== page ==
This is a revision of a book originally published in 2008 as Across the Stars.
Solae O’bora, bounty hunter, teams up with Raav Asirian, mercenary, to deliver a ransom. The recipient, Fyn Du-ket, killed Solae’s mother and sister years ago. Raav and Solae have a lot of sex, which Solae hates that she loves. In Solae, the author is going for “tough in the captain’s chair, submissive in the cabin” but ends up with “domestic abuse victim in denial.” Raav is supposed to be a sexy, dominant alpha, but I only wanted Solae to get him naked as a precursor to shoving him out of an airlock. Honestly, the best thing I can say about this book is that it ended.
Raav kicks off the book in what we will learn is classic Raav style by conspiring with a local bar owner to coerce Solae into sex. The bar owner will shake Solae down over the bounty she is arresting on the premises, whereupon Raav will swoop in and offer to clear the whole thing up – provided Solae grants him whatever sex he wants for a whole night. Not only does the author not consider this problematic, she even has Solae be grateful: having known and lusted after Raav for some time, she is thankful that he has manipulated her into sex so she doesn’t have to give consent.
If you like that idea, then read on. Nearly every sex scene in the book follows this pattern of Raav wanting sex, Raav getting sex, and Solae having such amazing orgasms that none of the petty details leading up to said orgasms seems to matter.
As a partner, Raav is abusive. When Solae flirts with a bounty – which is her entire MO, and should not have come as a surprise – Raav shoved her roughly against the wall before denying his jealousy with the convincing assertion “I don’t do jealousy, but just so you know, everything to do with you is my business.” He introduces her to some sex equipment by handcuffing her to it WHEN SHE IS ASLEEP. Her sexy expressions of consent include phrases like “You son of a bitch!” and “What the fuck are you doing?”, but of course her vagina is producing moisture so it’s all good. After a few rounds of this behavior, “Tears filled her eyes with the realization that she loved him. She hadn’t wanted to, had fought her feelings for him, but there it was.”
Those must have been some orgasms.
This book struck me as pornographic instead of erotic (and by the way, if porn is your thing, fly your flag, but it’s not mine and it’s not what the book is sold as.) It doesn’t work for me because it’s focused on physical images and physical lust instead of character-based attraction. We never understand why these two characters like each other. We just know that Raav has been stalking Solae for a decade and thinks she’s hot, and that Raav makes Solae’s panties wet.
The author’s voice, in my head, felt very much like that of a teenaged boy: “There’s this hot bounty hunter chick who has sex with guys to bust them. And she totally wants this hot spaceship captain but she doesn’t want to admit it so she’s so glad when he blackmails her. Then they go on a space adventure and fuck all the time and she wears hot outfits like a schoolgirl miniskirt with a corset and thigh-highs, plus three inch heels. Oh, and a thong, and she flashes it at the bouncers so she can get in a club, where anything goes – from chicks making out with each other to chicks getting groped by guys. It’s wild, man. One time she acts like the awesome captain guy is not the boss but he totally shows her by stripping her clothes off and spanking her in front of this crew guy and she gets off on that humiliation so hard! Whenever Solae wants to make some decisions Raav just bones her until she’s like okay, I’ll do whatever you want, cuz what strong women really want is to be dominated by an even stronger cock. Dude, it’s so hot.”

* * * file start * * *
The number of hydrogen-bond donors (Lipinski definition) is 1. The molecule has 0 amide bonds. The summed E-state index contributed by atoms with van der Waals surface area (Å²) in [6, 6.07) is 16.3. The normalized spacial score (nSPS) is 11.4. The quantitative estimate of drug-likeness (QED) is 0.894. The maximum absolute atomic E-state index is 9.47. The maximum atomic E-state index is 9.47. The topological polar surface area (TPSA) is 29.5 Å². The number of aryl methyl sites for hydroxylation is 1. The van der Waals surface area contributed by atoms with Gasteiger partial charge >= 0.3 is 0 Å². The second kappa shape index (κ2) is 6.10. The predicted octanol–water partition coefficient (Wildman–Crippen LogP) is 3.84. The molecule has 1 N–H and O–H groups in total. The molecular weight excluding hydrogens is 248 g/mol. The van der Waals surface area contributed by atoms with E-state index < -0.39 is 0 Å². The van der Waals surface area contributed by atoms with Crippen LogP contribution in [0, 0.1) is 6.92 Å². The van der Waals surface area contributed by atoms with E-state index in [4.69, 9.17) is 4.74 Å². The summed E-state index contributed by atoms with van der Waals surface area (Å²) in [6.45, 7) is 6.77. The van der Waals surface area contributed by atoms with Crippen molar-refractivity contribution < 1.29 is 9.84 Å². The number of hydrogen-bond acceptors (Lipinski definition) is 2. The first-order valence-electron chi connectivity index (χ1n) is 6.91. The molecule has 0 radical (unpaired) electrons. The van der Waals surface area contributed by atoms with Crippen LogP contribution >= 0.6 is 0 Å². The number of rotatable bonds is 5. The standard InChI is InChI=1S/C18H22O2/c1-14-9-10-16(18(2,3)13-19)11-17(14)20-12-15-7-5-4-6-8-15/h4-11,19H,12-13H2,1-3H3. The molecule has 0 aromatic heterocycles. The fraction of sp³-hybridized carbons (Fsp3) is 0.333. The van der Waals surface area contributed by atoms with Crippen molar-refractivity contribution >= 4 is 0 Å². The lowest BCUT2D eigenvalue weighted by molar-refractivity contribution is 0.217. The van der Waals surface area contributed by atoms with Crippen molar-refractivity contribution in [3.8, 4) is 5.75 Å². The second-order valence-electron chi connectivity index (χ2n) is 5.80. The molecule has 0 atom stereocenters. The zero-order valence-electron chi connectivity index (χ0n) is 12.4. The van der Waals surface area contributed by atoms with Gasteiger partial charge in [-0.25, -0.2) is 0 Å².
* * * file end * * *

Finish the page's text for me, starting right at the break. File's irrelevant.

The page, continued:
The women kidnapped by Fyn Du-ket are treated with contempt by the characters because they fall in love with Du-ket. But I saw little difference between these women and Solae, who resolutely believes herself in love with a man who repeatedly assaults her. Solae lost a great deal of my sympathy by her jerkish handling of these kidnap victims, threatening them, using tracking devices, and taking away their clothes from the kidnap and replacing them with clothing she thinks is better. She also forcibly returns them to a magistrate who gives her the creeps (their preference is irrelevant) and worries that their future husbands will be distressed at their affection for Fyn.
In addition to unlikeable main characters, problematic tone, and profound consent issues, this book also has an implausible plot. There is a coincidence that, in order to be a surprising reveal, requires the characters involved to have been absurdly stupid and pointlessly reticent. There is an old mystery, but fortunately, the only eyewitness’s word can be corroborated with video footage, which for some reason could not have been revealed at any point in the previous decade. There is a villain who confesses upon confrontation and then monologues. The list goes on.
Long story short, we have a jerk main male who is, if not a rapist, then living in the darkest of the fifty shades of gray, and a faux tough-lady heroine whose decisions are entirely governed by the moisture levels in her underpants. They are awful to each other and to everybody else in the book while boinking their way through a series of increasingly implausible plot points. I love sci-fi romance, and I want desperately to recommend a great read. For now, I will have to settle for warning you off of a bad one.